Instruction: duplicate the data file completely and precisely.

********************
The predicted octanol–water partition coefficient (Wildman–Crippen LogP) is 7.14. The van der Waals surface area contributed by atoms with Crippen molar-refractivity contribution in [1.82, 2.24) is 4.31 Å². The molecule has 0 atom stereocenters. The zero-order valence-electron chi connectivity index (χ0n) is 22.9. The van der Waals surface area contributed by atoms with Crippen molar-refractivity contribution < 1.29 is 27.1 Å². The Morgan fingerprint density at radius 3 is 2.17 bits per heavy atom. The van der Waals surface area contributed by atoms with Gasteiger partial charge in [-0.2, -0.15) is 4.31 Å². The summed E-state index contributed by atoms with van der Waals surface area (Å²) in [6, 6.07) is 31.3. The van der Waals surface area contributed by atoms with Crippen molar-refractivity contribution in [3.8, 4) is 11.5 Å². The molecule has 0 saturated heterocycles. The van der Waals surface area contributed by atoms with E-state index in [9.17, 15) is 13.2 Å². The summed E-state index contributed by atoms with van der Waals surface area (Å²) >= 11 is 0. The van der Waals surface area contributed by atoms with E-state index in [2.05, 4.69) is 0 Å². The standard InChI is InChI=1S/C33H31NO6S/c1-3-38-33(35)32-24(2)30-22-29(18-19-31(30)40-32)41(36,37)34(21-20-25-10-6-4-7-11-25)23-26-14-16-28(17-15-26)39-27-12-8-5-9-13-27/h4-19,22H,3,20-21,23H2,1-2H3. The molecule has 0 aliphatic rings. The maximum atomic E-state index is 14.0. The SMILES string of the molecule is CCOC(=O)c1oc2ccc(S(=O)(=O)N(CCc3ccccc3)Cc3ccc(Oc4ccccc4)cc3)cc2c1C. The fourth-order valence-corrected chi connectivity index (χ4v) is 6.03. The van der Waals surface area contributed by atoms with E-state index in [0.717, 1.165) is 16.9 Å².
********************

The predicted octanol–water partition coefficient (Wildman–Crippen LogP) is 7.14. The van der Waals surface area contributed by atoms with Crippen molar-refractivity contribution in [1.82, 2.24) is 4.31 Å². The molecule has 0 atom stereocenters. The zero-order valence-electron chi connectivity index (χ0n) is 22.9. The van der Waals surface area contributed by atoms with Crippen molar-refractivity contribution < 1.29 is 27.1 Å². The Morgan fingerprint density at radius 3 is 2.17 bits per heavy atom. The van der Waals surface area contributed by atoms with Gasteiger partial charge in [-0.2, -0.15) is 4.31 Å². The summed E-state index contributed by atoms with van der Waals surface area (Å²) in [6, 6.07) is 31.3. The van der Waals surface area contributed by atoms with Crippen molar-refractivity contribution in [3.8, 4) is 11.5 Å². The molecule has 0 saturated heterocycles. The van der Waals surface area contributed by atoms with E-state index in [9.17, 15) is 13.2 Å². The summed E-state index contributed by atoms with van der Waals surface area (Å²) >= 11 is 0. The van der Waals surface area contributed by atoms with E-state index in [2.05, 4.69) is 0 Å². The standard InChI is InChI=1S/C33H31NO6S/c1-3-38-33(35)32-24(2)30-22-29(18-19-31(30)40-32)41(36,37)34(21-20-25-10-6-4-7-11-25)23-26-14-16-28(17-15-26)39-27-12-8-5-9-13-27/h4-19,22H,3,20-21,23H2,1-2H3. The molecule has 0 aliphatic rings. The maximum atomic E-state index is 14.0. The SMILES string of the molecule is CCOC(=O)c1oc2ccc(S(=O)(=O)N(CCc3ccccc3)Cc3ccc(Oc4ccccc4)cc3)cc2c1C. The fourth-order valence-corrected chi connectivity index (χ4v) is 6.03. The van der Waals surface area contributed by atoms with E-state index in [0.717, 1.165) is 16.9 Å².